NICHOLSON, Cecily




Author Tags: Downtown Eastside, Poetry

Reflecting the history of Poplar Island in New Westminster, Cecily Nicholson’s collection of 'documentary poetry', From the Poplars (Talonbooks), won the Dorothy Livesay Poetry Prize in 2015. The site B.C. Rabble.ca hailed it as “a compelling blend of poetic research, personal infusion, and historical subjectivity while remaining urgent and insightful. It’s a call to arms for environmental consciousness, and a text monument of loss and shame.”

Located at the east end of the North Arm of the Fraser River, unpopulated Poplar Island was a part of three reserves relegated to the "New Westminster Indian Band" in 1879 by the federal government. After some 27 acres of reserve land became a smallpox quarantine area for Qayqayt First Nations, reducing their numbers from about 400 to 100, the remaining Qayqayt mostly joined the Musqueam Band, making it much easier for the B.C. government to enable New Westminster Construction and Engineering Company to build a large shipyard on the island in 1916. By 1936, only fisheries warden William Albert Bowcott and his family lived on the island. In 1945, the city of New Westminster allowed the the island to be used by forestry giant Rayonier Canada. In 1995, the provincial government declared the island was part of its "nature legacy" program. Cecily Nicholson's poetry book is partially inspired by the efforts of the revived Qayqayt First Nation to regain control of the island. They assert they are the only chartered First Nations government in Canada without any land base.

As a community organizer who has worked in Vancouver's Downtown Eastside since 2000, and who has administered the Downtown Eastside Women's Centre, Cecily Nicholson wrote a first book of poetry, Triage (Talonbooks, 2011), that presents "a polyvocal narrative of human communities struggling at the brutal margins of the neoliberalized state." It examines and supports women's creative resistance to both physical and systemic violence.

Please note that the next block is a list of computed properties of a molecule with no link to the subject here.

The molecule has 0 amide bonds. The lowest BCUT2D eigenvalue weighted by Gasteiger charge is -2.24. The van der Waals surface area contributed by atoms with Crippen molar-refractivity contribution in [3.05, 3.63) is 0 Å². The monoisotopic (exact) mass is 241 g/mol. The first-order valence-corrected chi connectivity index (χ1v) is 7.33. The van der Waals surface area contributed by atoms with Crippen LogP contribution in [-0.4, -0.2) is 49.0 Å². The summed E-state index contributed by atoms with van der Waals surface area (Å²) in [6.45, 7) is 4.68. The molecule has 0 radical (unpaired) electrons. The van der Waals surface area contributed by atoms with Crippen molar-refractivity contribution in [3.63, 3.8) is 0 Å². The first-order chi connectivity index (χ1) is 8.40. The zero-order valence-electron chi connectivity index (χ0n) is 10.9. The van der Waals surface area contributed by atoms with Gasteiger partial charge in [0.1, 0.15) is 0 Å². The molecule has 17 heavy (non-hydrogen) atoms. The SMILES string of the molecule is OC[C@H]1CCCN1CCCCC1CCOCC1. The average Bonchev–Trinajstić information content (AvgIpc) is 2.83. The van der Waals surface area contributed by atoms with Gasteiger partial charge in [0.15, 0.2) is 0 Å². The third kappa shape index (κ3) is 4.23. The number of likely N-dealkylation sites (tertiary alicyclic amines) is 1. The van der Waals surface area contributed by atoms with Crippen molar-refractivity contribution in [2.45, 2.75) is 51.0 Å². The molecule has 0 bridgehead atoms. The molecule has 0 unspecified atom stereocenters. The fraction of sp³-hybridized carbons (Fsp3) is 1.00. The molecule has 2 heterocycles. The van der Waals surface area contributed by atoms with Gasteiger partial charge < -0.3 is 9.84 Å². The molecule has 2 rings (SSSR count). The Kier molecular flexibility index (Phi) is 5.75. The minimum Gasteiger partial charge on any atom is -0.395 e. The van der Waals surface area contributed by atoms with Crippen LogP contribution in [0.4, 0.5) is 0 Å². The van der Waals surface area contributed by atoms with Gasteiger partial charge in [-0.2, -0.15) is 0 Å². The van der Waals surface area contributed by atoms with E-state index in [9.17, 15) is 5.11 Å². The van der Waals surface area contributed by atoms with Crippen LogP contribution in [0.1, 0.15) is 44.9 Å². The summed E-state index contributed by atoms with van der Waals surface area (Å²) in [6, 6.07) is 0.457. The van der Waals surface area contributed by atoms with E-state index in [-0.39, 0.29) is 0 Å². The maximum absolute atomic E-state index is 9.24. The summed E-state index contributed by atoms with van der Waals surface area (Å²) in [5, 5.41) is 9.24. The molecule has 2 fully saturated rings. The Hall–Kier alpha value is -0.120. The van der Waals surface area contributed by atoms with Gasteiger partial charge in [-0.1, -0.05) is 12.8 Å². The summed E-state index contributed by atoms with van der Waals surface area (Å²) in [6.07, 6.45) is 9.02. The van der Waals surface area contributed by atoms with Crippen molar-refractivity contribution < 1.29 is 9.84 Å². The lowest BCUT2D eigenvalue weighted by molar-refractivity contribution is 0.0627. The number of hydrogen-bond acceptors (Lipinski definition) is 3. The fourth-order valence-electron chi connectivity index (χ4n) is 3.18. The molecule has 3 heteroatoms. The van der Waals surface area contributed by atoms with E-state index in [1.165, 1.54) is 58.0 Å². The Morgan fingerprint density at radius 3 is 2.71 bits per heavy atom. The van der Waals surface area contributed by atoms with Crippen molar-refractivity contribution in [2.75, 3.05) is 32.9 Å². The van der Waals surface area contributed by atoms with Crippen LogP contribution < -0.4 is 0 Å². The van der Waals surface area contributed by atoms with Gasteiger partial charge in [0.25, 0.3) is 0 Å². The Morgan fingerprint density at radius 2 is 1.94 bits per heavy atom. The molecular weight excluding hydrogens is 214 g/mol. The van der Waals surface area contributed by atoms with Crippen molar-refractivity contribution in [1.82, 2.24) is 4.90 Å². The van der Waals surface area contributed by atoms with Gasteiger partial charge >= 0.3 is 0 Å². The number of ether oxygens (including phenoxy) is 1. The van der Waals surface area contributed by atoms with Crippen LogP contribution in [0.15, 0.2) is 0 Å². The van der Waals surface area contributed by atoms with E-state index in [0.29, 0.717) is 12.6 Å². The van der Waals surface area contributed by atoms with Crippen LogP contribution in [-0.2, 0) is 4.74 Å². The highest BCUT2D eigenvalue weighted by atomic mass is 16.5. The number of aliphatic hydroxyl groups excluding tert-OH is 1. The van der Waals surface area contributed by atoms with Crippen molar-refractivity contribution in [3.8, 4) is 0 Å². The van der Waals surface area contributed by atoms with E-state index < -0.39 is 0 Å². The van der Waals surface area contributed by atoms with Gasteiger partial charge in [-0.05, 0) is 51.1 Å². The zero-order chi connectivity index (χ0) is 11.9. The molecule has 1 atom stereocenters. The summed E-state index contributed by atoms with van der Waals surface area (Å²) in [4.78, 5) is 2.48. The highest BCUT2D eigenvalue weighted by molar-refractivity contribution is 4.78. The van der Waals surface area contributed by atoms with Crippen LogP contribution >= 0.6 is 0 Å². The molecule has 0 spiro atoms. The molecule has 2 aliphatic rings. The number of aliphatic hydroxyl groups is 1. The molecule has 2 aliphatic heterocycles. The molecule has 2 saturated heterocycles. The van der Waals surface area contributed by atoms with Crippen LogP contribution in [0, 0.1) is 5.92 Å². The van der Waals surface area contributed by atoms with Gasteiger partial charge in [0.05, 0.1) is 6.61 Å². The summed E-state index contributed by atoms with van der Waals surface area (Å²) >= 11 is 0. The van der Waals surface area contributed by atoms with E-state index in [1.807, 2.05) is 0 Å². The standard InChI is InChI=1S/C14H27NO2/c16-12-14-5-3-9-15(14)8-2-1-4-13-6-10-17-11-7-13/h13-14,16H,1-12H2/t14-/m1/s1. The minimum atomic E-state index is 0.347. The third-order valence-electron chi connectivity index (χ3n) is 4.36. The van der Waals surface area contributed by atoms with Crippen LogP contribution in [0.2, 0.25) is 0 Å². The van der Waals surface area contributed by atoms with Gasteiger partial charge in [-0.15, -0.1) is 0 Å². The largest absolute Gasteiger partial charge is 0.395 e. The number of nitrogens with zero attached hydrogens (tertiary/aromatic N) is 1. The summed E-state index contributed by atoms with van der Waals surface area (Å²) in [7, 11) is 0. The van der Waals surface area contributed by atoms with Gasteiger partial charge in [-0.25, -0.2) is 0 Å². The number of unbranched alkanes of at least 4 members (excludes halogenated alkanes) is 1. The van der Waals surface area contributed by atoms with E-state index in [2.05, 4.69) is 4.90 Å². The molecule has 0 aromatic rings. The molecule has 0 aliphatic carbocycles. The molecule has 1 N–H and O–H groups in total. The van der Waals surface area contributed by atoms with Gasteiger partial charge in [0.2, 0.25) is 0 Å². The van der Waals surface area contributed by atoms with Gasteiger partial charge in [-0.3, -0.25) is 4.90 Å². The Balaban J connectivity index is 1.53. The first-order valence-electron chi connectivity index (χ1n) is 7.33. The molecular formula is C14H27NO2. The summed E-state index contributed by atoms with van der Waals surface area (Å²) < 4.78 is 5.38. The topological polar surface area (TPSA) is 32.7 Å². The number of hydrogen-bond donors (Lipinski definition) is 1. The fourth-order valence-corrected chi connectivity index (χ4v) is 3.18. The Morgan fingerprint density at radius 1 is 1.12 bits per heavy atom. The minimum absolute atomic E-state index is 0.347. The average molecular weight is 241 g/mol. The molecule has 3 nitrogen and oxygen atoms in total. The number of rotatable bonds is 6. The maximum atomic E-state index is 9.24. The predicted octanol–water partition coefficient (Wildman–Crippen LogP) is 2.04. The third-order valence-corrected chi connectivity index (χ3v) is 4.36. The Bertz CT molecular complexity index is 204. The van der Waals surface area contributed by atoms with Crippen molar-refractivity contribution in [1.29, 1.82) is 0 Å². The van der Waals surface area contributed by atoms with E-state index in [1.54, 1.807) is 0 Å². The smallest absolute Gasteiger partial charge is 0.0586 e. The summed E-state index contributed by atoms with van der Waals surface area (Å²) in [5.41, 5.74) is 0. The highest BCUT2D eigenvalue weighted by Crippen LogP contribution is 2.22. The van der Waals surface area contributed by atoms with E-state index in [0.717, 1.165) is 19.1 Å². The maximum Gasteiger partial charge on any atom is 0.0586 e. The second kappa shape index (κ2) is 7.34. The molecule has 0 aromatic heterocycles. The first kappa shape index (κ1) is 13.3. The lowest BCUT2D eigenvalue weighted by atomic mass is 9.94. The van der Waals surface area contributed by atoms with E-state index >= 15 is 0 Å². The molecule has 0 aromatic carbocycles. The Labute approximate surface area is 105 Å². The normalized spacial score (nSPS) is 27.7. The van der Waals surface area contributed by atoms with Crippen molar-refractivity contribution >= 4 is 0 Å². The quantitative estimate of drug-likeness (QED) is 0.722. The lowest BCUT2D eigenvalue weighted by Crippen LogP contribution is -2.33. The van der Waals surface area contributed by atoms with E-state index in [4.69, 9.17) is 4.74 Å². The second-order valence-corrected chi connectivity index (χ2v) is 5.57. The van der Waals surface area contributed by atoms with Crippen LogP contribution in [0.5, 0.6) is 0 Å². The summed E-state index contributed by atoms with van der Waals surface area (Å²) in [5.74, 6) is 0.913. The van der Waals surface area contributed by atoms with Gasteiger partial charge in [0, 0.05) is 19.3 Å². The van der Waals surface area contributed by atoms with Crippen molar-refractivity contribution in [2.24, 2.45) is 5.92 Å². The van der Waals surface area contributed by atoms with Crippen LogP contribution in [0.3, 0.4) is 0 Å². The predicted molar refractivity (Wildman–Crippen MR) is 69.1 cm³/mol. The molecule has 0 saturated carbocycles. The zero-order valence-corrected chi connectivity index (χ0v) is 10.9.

As the administrator of Gallery Gachet, she continues to engage with conditions of displacement, class and gender violence. Cecily Nicholson was also a contributor to Anamnesia: Unforgetting (VIVO Media Arts, 2012).

BOOKS:

Triage (Talonbooks 2011) 978-0-88922-657-9 $16.95

From the Poplars (Talon 2014) $16.95 978-0-88922-856-6

[BCBW 2015]

Return to Poplar Island
Article (2015)


from BCBW (Summer)
Little-known history of an island in New Westminster wins poetry prize

Herself a rabble-rouser of the first degree, Dorothy Livesay would have been delighted to know Cecily Nicholson took home the Dorothy Livesay Poetry Prize for From the Poplars (Talonbooks), a book that examines the little-known history of Poplar Island in New Westminster.

Located at the east end of the North Arm of the Fraser River, unpopulated Poplar Island was a part of three reserves relegated to the New Westminster Indian Band in 1879 by the federal government. After the 27 acres of reserve land became a smallpox quarantine area for Qayqayt First Nations, reducing their numbers from about 400 to 100, the remaining Qayqayt mostly joined the Musqueam Band, making it much easier for the B.C. government to enable the New Westminster Construction and Engineering Company to build a large shipyard on the island in 1916.

By 1936, only fisheries warden William Albert Bowcott and his family lived on the island. In 1945, the city of New Westminster allowed the island to be used by forestry giant Rayonier Canada. In 1995, the provincial government declared Poplar a part of its “nature legacy” program.

Cecily Nicholson’s book is partially inspired by the efforts of the revived Qayqayt First Nation to regain control of the island. They assert they are the only chartered First Nations government in Canada without any land base.

The BC Book prizes were established in 1985 to celebrate the achievements of British Columbia writers and publishers. The prizes are administered and awarded by a non-profit society that represents all facets of the publishing and writing community.

Harbour Publishing had six nominations; HarperCollins from Ontario had four; Caitlin Press of Halfmoon Bay and Kids Can of Ontario had three each.
Double nominees were Caroline Adderson for adult fiction and illustrated children’s literature; scientists Richard Beamish and Gordon McFarlane for Haig-Brown and Booksellers’ Choice; and Toronto illustrator Qin Leng twice in the same category for the Christie Harris Illustrated Children’s Literature Prize.

For more info: www.bcbookprizes.ca